By Loretta Worters, Vice President, Media Relations, Triple-I
The property/casualty insurance industry will run at an estimated 101 combined ratio for 2021, slightly worse than what was projected three months ago, putting pressure on rates and profitability, according to the latest underwriting projections by Triple-I and Milliman actuaries.
The industry is projected to experience 7.7 percent net written premium growth in 2021, followed by 5.2 percent in 2022 and 5.5 percent in 2023, due to the economic recovery and hard market.
The quarterly report, Insurance Information Institute (Triple-I) / Milliman P/C Underwriting Projections: 2021-2023, was presented at an exclusive members only virtual webinar moderated by Triple-I CEO Sean Kevelighan.
Triple-I Chief Insurance Officer Dale Porfilio explained that the 2021 estimated combined ratio – a measure of insurance company underwriting profitability — worsened from prior quarterly analysis “primarily because actual third-quarter catastrophe losses were worse than expected, with Hurricane Ida being the most destructive event.“
The 2021 year-to-date catastrophes are now the worst since 2017, when Harvey, Irma, and Maria all struck the U.S., Porfilio said.
He added that “healthy premium growth is projected for 2021-2023, as a result of economic recovery and a hard market” – an extended period of increasing premiums and decreasing capacity. Porfilio noted, however, that “insureds will continue to face rate pressure from the uncertainty of the pandemic.”
On the personal auto side, Porfilio said personal auto experienced improving combined ratios from 2016 through 2020, with 2020 heavily influenced by the lower miles driven during the pandemic.
“With miles driven in 2021 back to 2019 levels, we expect combined ratios to also return to pre-pandemic levels,” he said. “The greater concern for the entire industry is the observed riskier driving behaviors, such as impaired driving, speeding, and failure to wear seatbelts, leading to more severe accidents and increased fatalities.”
Looking at the commercial side, Jason B. Kurtz, a principal and consulting actuary at Milliman – an independent risk-management, benefits, and technology firm – said the hard market persisted in the third quarter, particularly in commercial product lines.
For commercial multiple-peril insurers, Kurtz said, “We are currently estimating a 2021 combined ratio of 109 percent. This line got off to a difficult start in the first quarter due in part to the Texas freeze event, resulting in a historically high first quarter incurred loss ratio on a direct of reinsurance basis.”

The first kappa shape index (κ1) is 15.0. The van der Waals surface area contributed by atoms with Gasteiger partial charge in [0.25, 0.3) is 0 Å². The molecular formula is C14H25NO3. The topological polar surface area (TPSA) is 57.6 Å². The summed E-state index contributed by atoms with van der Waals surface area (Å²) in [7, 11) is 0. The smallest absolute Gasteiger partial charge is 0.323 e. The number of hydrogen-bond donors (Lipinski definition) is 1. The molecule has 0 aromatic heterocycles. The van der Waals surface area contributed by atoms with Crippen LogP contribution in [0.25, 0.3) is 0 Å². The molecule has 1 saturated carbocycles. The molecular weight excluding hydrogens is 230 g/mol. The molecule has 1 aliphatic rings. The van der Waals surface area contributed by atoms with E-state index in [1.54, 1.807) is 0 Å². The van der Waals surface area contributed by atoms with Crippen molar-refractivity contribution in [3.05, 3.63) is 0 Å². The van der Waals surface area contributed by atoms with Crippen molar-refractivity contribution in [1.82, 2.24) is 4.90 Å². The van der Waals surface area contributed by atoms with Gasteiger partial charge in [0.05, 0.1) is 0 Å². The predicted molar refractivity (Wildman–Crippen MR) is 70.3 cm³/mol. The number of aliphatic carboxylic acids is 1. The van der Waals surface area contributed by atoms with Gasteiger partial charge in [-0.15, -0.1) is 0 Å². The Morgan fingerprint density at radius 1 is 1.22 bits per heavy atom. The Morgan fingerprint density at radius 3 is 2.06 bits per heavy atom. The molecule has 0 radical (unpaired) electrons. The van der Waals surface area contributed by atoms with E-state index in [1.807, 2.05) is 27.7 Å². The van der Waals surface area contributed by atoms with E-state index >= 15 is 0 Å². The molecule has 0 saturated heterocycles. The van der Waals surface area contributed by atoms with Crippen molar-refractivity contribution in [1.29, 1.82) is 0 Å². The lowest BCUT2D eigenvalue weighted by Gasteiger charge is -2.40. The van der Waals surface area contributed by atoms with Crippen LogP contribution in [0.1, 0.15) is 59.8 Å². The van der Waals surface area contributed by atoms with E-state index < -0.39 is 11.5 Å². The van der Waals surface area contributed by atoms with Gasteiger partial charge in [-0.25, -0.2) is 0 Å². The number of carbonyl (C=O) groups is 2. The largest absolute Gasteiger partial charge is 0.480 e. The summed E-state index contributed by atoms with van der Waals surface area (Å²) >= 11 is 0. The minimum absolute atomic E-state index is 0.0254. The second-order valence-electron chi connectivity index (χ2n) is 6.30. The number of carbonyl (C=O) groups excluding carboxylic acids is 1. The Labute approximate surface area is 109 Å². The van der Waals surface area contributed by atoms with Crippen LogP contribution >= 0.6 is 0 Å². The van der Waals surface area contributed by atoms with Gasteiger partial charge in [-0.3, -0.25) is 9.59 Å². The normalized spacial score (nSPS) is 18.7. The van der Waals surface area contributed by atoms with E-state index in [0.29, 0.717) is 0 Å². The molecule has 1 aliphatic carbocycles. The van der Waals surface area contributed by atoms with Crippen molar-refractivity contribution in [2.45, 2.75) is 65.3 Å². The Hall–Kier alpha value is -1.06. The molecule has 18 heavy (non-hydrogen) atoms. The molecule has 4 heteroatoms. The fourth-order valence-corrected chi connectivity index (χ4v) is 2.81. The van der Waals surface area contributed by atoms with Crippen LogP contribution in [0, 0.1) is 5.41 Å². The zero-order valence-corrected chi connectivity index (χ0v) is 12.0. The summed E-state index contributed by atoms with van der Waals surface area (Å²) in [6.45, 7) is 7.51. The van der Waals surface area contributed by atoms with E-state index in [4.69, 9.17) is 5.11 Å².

Turning to workers compensation, Kurtz noted that underwriting profits will continue, although margins are shrinking. “The pandemic recession significantly impacted premium volumes, but we are finally seeing premium growth again with the economic recovery,” he said.
In commercial auto, underwriting losses are forecast to continue through 2023, said Dave Moore president of Moore Actuarial Consulting. “We believe social inflation is playing a role in these combined ratios remaining above 100 percent despite many successive years of steady rate increases,” he said. “We continue to observe a significant rebound in premium growth due to the economic recovery and the hard market driving rate increases.”
Moore added that Triple-I will be publishing research later in the month on social inflation, funded by a research grant from the Casualty Actuarial Society (CAS). “We estimate social inflation increased commercial auto liability claims expense by roughly $20 billion for accident years 2010 – 2019.”
Michel Léonard, vice president, senior economist, and head of Triple-I’s Economics and Analytics Department, discussed the economic drivers of insurance performance for 2021 and going into 2022. He noted that the insurance industry is expected to grow by 3.4 percent in 2021, 2.4 percent below U.S. real GDP growth of 5.8 percent.
“This aligns with historical trends whereby the insurance industry declines less than the overall economy going into downturns but lags national averages during recoveries,” he said, adding, “Going into Q4, as more 2021 data becomes available, the more cool-headed forecasts for overall U.S. growth and inflation have prevailed. While both remain higher than usual on a year-over-year basis, overall U.S. growth is still falling short of making up for the growth lost to the pandemic over the last two years.”
With the 2021 Atlantic hurricane season nearly over, it is on track to be an above-average season with a total of 21 named storms (trailing only 2020 and 2005 for the most named storms in a single season), according to Dr. Philip Klotzbach, research scientist in the Department of Atmospheric Science at Colorado State University.
Klotzbach, who is also a Triple-I Non-Resident Scholar, gave his updated projections for the 2021 hurricane season, which officially ends on November 30. He noted that the season had seven hurricanes and four major hurricanes. “The most significant hurricane of the 2021 season was Hurricane Ida, which resulted in nearly 100 fatalities and $65 billion in total damage for the United States,” Klotzbach said. “In addition to devastating storm surge and strong winds near where the storm made landfall along the central Louisiana coast, Ida brought catastrophic flooding to the mid-Atlantic states, highlighting the significant impacts that hurricanes can generate well inland.”